Module Details

BE865-7-SP-CO: People And Organisations

Year: 2016/17
Department: Essex Business School
Essex credit: 10
ECTS credit: 5
Available to Study Abroad / Exchange Students: No
Full Year Module Available to Study Abroad / Exchange Students for a Single Term: No
Outside Option: No

Staff
Supervisor:
Teaching Staff: Christina Volkmann
Contact details: C. Volkmann email: crvolk

Module is taught during the following terms
Autumn Spring Summer

Module Description

MODULE OUTLINE

This module is designed to encourage students to reflect critically upon the nature of organizations, the nature of management and upon their practices as managerial practitioners. In particular the module encourages students to reconsider many of the key aspects of management and organization that are, so often, taken-for-granted and in so doing provides students with an understanding of core debates that shape the management of people in organizations. The module invites participants to reflect upon the assumptions that shape their own managerial practice.


MODULE AIM

The main aim of the module is to enable students to reflect critically upon the assumptions, practices and processes that shape everyday interactions of people and organizations.

LEARNING OUTCOMES

On successful completion of the module, students should be able to:

Demonstrate a full understanding of the importance of people in the organizational context.
Discuss management and managerial work from a variety of perspectives.
Reflect critically on their managerial practice in the light of critical research on behaviour in organizations.


MODULE SYLLABUS

The module will be delivered through five integrative topic areas covering the following:

Introduction to Organizational Behaviour and its relation to management.
Aspects of Organizational Culture.
Decision-making by individuals and in groups.
Leadership (incl. the aspect of Ethics).
Conflict in the organizational context.



LEARNING AND TEACHING METHODS

The following learning and teaching methods will be used to inform the pedagogic structure of the module:

Lectures
Class exercises
In-class discussions
Signposting to other support

The lectures will be developed around the key concepts as mentioned in the indicative module content and will use a range of live examples and cases from business practice to demonstrate the application of theoretical concepts.

Class exercises will be used to introduce particular topics e.g., an exercise on decision-making or to invite students to reflect on their own practice, e.g. when applying the Vroom-Yetton model. It is of particular importance here to provide students with the opportunity to develop critical and practical skills.

As students on our MBA come with work experience, in class discussions on a variety of materials will help the student to both integrate and broaden their learning. Students are encouraged to participate actively in these discussions.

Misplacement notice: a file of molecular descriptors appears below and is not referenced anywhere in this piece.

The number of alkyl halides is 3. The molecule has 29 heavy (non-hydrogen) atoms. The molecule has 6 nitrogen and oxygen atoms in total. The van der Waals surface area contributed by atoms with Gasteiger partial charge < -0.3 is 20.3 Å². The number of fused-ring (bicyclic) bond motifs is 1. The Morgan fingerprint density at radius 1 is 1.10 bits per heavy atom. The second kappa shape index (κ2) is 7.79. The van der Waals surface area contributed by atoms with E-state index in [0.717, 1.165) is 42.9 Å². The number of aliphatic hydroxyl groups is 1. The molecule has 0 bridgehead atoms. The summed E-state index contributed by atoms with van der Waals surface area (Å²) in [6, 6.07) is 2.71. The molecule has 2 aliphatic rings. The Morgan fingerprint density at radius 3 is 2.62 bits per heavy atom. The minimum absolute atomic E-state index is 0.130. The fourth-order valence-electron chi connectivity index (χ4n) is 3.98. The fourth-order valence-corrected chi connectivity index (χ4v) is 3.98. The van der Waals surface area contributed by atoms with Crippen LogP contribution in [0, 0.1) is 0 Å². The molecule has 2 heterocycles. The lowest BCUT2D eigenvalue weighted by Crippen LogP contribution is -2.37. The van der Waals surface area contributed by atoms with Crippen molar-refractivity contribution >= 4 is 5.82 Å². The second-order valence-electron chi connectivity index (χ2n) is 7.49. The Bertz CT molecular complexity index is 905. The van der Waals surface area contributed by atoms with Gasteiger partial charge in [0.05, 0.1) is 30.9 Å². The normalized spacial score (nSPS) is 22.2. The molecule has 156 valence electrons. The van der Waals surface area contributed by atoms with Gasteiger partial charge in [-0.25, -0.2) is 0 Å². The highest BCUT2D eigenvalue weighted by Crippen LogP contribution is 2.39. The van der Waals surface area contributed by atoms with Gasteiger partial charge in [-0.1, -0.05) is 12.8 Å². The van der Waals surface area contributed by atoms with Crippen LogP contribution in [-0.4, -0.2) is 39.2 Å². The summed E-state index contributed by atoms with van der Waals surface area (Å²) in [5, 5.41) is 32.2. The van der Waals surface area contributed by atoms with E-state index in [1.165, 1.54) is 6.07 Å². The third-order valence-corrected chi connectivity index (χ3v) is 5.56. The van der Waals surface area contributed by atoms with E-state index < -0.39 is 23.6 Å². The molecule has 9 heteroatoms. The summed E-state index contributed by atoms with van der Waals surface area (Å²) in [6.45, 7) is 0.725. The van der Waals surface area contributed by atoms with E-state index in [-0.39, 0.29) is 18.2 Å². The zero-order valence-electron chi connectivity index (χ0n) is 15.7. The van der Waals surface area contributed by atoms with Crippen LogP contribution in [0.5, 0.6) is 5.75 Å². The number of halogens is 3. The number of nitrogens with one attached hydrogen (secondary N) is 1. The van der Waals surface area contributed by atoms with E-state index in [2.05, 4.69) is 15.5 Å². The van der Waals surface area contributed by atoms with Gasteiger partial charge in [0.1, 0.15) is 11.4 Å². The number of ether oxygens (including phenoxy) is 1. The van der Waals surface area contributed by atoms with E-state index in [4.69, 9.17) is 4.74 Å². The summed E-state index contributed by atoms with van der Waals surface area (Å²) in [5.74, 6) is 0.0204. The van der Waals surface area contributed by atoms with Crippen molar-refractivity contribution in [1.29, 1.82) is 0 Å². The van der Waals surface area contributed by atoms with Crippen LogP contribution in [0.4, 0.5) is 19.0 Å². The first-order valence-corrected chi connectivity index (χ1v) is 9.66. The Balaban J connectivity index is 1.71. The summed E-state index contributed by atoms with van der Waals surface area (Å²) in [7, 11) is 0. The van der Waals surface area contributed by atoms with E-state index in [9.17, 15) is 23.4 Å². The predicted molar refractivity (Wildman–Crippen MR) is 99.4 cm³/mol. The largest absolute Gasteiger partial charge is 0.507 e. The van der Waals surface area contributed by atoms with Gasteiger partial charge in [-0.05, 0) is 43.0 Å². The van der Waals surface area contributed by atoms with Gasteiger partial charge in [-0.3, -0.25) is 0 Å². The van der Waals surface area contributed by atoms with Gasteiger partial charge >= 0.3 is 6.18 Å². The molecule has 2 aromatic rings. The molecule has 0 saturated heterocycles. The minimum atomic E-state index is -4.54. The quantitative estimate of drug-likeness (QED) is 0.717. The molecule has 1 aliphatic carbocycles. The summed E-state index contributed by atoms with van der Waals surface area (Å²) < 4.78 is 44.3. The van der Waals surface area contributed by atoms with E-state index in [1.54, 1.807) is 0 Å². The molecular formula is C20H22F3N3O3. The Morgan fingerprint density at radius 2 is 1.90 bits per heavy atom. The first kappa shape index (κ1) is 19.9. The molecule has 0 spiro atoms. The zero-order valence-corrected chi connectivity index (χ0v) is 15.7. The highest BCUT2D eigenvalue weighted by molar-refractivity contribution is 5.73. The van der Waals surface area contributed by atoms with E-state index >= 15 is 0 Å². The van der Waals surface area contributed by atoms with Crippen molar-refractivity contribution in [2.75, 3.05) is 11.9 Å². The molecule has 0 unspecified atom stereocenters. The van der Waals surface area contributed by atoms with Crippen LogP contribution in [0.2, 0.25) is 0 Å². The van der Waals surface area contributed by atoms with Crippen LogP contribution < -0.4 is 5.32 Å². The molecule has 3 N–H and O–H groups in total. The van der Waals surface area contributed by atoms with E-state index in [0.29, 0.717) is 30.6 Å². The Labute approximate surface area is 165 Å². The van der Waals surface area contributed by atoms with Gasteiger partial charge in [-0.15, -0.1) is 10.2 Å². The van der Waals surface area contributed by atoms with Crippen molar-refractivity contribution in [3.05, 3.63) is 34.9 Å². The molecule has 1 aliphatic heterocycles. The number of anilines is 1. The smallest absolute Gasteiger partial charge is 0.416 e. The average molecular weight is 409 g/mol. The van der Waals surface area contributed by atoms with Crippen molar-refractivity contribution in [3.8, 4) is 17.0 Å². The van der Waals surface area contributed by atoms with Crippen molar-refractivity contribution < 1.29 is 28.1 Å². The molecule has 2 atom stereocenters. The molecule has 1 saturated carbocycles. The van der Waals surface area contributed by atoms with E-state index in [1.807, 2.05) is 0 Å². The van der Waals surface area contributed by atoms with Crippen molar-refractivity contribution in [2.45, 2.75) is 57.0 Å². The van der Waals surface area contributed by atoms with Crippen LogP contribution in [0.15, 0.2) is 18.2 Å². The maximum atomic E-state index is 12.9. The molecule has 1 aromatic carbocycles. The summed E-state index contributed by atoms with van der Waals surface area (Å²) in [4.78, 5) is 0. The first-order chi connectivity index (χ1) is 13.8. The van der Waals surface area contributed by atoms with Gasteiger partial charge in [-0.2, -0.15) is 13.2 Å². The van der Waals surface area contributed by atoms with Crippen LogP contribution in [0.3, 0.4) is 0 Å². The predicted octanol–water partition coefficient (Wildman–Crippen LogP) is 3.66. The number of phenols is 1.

Learning and Teaching Methods

Lectures, Seminars, Analysis and discussion of case studies, Analysis and discussion of journal articles, Class exercises, Group work, Tutorials, Signposting to other support.

Assessment

100 per cent Coursework Mark

Coursework

Assessment for this module is 100% coursework. Specifically, students will be required to produce an individual 3500 word report analysing a contemporary organisational/ management issue as reported in the business press or quality media (to be agreed with module tutors in advance). This assignment will allow students to apply knowledge and understanding gained across the module in order to evaluate an instance of current business practice and produce appropriate recommendations

Other information

COMPULSORY module. This module will be taught over one full day per week, during a 5-week teaching block (Weeks: 16-20).

Bibliography

  • READING LIST
  • Essential reading:
  • Selected Chapters from:
  • 1. Knights D and Willmott H (eds) (2007) Introducing Organisational Behaviour and Management, London: Prentice-Hall.
  • 2. Thompson P and McHugh D (2009) Work Organizations: A Critical Approach, Basingstoke: MacMillan.
  • 3. Linstead S, Fulop L and Lilley S (eds) (2009) Management and Organization: A Critical Text, Basingstoke: Palgrave-MacMillan.
  • In addition, weekly journal article readings will be given as the basis for class work.
  • Recommended reading:
  • Selected chapters from
  • 1. Noon M and Blyton P (2007) The Realities of Work: Experiencing Work and Employment in Contemporary Society, Basingstoke: Palgrave-MacMillan.
  • 2. Watson T (2006) Organising and Managing Work, London: FT-Prentice Hall.
  • 3. Gabriel Y, Fineman S and Sims D (2000) Organizing and Organizations, London: Sage.
  • 4. Terkel S (1974) Working: People talk about what they do all day and how they feel about what they do, New York, NY: The New Press.
  • 5. Martin J (1992) Cultures in Organizations: Three Perspectives, Oxford: Oxford University Press.
  • 6. Grint K (1997) Fuzzy Management: Contemporary Ideas at Work, Oxford: Oxford University Press.
  • 7. Watson T J (2001) In Search of Management: Culture, Chaos and Control in Managerial Work, London: Thomson International.
  • 8. Khurana R (2007) From Higher Aims to Hired Hands: The social transformation of American Business Schools and the unfulfilled promise of management as a profession, Princeton NJ: Princeton University Press.
  • Students are encouraged to read:
  • 1. The Financial Times
  • 2. The Guardian

Further information